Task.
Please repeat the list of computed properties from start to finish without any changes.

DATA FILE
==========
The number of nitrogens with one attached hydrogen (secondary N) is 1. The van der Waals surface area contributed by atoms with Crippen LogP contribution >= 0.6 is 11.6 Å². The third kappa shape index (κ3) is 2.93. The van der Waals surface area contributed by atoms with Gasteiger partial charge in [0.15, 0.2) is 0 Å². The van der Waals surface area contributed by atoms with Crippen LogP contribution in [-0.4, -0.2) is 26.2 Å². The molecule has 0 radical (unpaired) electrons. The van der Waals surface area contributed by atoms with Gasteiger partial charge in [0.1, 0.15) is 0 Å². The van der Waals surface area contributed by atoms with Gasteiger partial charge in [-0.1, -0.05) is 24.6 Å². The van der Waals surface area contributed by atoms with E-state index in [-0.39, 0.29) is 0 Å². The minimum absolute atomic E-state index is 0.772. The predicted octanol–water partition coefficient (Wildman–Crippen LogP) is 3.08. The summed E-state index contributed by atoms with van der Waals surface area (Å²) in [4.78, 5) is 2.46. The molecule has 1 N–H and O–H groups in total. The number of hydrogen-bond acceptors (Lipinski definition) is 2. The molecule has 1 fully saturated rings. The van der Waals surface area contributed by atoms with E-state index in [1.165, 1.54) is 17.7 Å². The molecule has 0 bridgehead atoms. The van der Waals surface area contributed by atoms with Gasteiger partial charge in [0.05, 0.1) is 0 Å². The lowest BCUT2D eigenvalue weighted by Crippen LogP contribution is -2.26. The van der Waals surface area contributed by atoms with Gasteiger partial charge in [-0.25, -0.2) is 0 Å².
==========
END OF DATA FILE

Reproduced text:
The number of nitrogens with one attached hydrogen (secondary N) is 1. The van der Waals surface area contributed by atoms with Crippen LogP contribution >= 0.6 is 11.6 Å². The third kappa shape index (κ3) is 2.93. The van der Waals surface area contributed by atoms with Gasteiger partial charge in [0.15, 0.2) is 0 Å². The van der Waals surface area contributed by atoms with Crippen LogP contribution in [-0.4, -0.2) is 26.2 Å². The molecule has 0 radical (unpaired) electrons. The van der Waals surface area contributed by atoms with Gasteiger partial charge in [0.1, 0.15) is 0 Å². The van der Waals surface area contributed by atoms with Gasteiger partial charge in [-0.1, -0.05) is 24.6 Å². The van der Waals surface area contributed by atoms with E-state index in [-0.39, 0.29) is 0 Å². The minimum absolute atomic E-state index is 0.772. The predicted octanol–water partition coefficient (Wildman–Crippen LogP) is 3.08. The summed E-state index contributed by atoms with van der Waals surface area (Å²) in [4.78, 5) is 2.46. The molecule has 1 N–H and O–H groups in total. The number of hydrogen-bond acceptors (Lipinski definition) is 2. The molecule has 1 fully saturated rings. The van der Waals surface area contributed by atoms with E-state index in [1.165, 1.54) is 17.7 Å². The molecule has 0 bridgehead atoms. The van der Waals surface area contributed by atoms with Gasteiger partial charge in [0.05, 0.1) is 0 Å². The lowest BCUT2D eigenvalue weighted by Crippen LogP contribution is -2.26. The van der Waals surface area contributed by atoms with Gasteiger partial charge in [-0.25, -0.2) is 0 Å².